INTRODUCTION
Let S^{n} be an nhypersphere, or nsphere for short, of radius r in ndimensional euclidian space, that is:
The volume V_{n} and surface area A_{n} for the hypersphere are well known:
and
where, Γ is the gamma function. These formulas are short and clear. But
for a portion of a hypersphere, such as hyperspherical caps or sectors, there
is a need for concise and simple formulas. Applications of hypershperical caps
are found in spherical distributions (Ruymgaart, 1989),
stochastic optimizations (Bohachevsky et al., 1992;
Hughes, 2008) and information technology (Shen
et al., 2005), etc. Most of the related formulas are in the form
of complex finite series, recurrence or integrals.
Table 1: 
Beta and regularized incomplete beta functions in special
cases 

For instance, Jacquelin (2003) gave volume formulas
for a sector and cap using finite series for even and odd n separately. Chen
and He (2008) derived volume formulas in the similar form. In addition to
the volume formula, they also provided a surface area formula for a hyperspherical
cap. Hughes (2008) used Jacquelin’s hypersector
volume formula to deduce a cap area formula in the same series form. In Ericson
and Zinoviev (2001) and Cox et al. (2001, 2007),
recursive formulas are given for the cap surface area. These formulas are lengthy
and cumbersome in mathematical expression and hard to understand and interpret.
In this note, simple formulas in closedforms are given and appliable to any
integer n, either odd or even. These formulas are based on the widely used gamma
function and incomplete beta functions.
In this note, 0≤φ≤π/2 denotes the colatitude angle, i.e., the angle between a vector of the sphere and its positive n^{th}axis. The integral of sin^{n}θ will be used for the derivation. One identity with the integral is given here:
where, B(α, β) is the beta function, B(x; α, β) is the incomplete beta function and is the regularized incomplete beta function. The last identity can be shown by changing of variable, z = sin^{2}θ. In Table 1, some special forms are listed for B and I in lower dimensional spaces.
AREA OF A HYPERSPHERICAL CAP
A hypersphere can be cut into two parts, two caps, by a hyperplane. In the following, the formulas are for the smaller cap (φ≤π/2). The extension to larger caps is straight forward and thus is ignored. The area of a hyperspherical cap in a nsphere of radius r can be obtained by integrating the surface area of an (n1)sphere of radius rsinθ with arc element rdθ over a great circle arc, that is:
It can be shown that the surface area of a cap in a 2sphere (a circle) is the arc length, i.e., 2φr and the surface area of a cap in a 3sphere (a usual ball) is or 2π (1cosφ)r^{2} or 2πrh, where, h = (1cosφ) r is the cap height.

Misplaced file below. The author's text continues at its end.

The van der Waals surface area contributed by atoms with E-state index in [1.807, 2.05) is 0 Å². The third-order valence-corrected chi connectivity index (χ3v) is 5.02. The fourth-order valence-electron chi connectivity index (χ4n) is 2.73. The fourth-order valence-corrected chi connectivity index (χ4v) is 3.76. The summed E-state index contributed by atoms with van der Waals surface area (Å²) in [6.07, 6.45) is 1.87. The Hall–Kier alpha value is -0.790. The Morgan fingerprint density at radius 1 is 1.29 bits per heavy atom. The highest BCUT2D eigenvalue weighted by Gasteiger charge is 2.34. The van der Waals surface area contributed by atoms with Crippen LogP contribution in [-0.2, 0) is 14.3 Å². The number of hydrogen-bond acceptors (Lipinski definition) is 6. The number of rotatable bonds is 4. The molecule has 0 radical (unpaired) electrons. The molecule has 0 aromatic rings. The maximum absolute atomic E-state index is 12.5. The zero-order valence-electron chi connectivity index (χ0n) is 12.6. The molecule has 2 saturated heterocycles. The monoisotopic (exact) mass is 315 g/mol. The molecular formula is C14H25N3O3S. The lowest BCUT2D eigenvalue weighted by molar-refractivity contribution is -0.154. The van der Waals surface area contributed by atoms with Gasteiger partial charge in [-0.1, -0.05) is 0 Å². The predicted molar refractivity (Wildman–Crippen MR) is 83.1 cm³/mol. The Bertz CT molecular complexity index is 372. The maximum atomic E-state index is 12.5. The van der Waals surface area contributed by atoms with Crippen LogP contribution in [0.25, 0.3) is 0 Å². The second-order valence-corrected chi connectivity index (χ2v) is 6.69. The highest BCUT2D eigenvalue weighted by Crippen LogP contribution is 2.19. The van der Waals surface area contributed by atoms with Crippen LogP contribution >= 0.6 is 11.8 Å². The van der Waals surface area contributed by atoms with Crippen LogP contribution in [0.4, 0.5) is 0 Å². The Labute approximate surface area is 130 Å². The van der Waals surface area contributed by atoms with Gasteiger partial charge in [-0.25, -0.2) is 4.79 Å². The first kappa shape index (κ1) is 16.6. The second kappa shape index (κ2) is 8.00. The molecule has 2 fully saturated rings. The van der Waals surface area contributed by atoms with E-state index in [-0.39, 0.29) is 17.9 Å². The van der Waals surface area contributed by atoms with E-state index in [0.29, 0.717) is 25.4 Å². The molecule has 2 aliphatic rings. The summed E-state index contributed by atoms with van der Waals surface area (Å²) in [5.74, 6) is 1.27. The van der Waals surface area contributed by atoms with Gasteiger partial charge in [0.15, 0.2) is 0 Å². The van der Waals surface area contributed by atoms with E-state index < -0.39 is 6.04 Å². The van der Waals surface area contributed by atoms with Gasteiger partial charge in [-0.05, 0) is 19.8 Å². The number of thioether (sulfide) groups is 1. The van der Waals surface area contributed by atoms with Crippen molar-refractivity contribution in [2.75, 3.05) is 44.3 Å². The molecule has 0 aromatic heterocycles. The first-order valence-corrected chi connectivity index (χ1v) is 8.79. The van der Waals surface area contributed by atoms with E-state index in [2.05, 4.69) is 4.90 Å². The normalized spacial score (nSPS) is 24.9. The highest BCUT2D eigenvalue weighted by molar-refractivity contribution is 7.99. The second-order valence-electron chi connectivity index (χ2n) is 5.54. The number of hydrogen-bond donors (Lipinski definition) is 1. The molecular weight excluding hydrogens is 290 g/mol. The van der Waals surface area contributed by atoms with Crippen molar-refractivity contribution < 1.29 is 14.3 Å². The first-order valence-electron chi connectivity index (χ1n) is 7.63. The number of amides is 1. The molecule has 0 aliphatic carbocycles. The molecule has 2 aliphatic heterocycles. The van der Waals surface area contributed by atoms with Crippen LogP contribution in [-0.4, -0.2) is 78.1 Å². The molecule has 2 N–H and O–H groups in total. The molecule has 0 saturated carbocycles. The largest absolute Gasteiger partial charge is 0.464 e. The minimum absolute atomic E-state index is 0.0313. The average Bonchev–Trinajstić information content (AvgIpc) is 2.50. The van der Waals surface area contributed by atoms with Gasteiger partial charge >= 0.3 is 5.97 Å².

The regularized incomplete beta factor in Eq. 1 can be interpreted as the probability of a random vector on a hemisphere falling onto the cap or the cap is a set of such random vectors. Immediately, this formula provides one mechanism for randomly picking a point from a hemisphere:
• 
Generate u from a beta distribution with shape parameters
(n1)/2 and 1/2 
• 
Generate a random vector x_{n1} from an (n1)sphere
of radius 
• 
Then, x_{n} = {x_{n1}, }
is a random vector from an ndimensional hemisphere 
VOLUME OF A HYPERSPHERICAL CAP
Similarly, the volume of a hyperspherical cap in an nsphere of radius r can be obtained by integrating the volume of an (n1)sphere of radius rsinθ with height element drcosθ, i.e.:
For n = 2, V_{2}^{cap}(r) is the area of a circle segment, i.e., (φsinφcosφ)r^{2}. For n = 3, V_{3}^{cap} (r) = (2/3cosφ+1/3cos^{3}φ)πr^{3}. The Eq. 3 can be interpreted in the similar way as the area equation and the random number generator can be devised similarly.
DISCUSSION
With the area formula of a cap expressed in terms of the sphere area and the relationship between the volume of a hyperspherical sector V_{n}^{sector} and the area of the cap, in a nsphere of radius r:
the volume of a hypersector is immediate:
Special cases are V_{2}^{sector}(r) = φr^{2} and V_{3}^{sector}(r) = 2/3π(1cosφ)r^{3}.
The volume of a hyperspherical cone V_{n}^{cone} is also easy to derive by the difference between the sector volume and the cap volume, V_{n}^{cone}(r) = V_{n}^{sector}(r)V_{n}^{cap}(r) = 1/nV_{n1}(rsinφ)rcosφ. This shows that the volume of a cone is 1/n·volume of base·height. For n = 2 and 3, V_{2}^{cone}(r) = sinφcosφr^{2} and V_{3}^{cone}(r) = π/3sin^{2}φcosφr^{3}.
The regularized incomplete beta function is widely available in scientific
software packages such as the betainc function in MATLAB, the pbeta function
(the cumulative density function for beta distribution) in R (http://www.rproject.org)
and the gsl_sf_beta_inc function in gsl library (http://www.gnu.org/software/gsl/).
In summary, the area and volume formulas for a hyperspherical cap provided in this note are concise, easy to understand and compute.
ACKNOWLEDGMENTS
The author would like to thank Michael E. Andrew and Robert Mnatsakanov for their thoughtful discussion. The findings and conclusions in this report are those of the author(s) and do not necessarily represent the views of the National Institute for Occupational Safety and Health.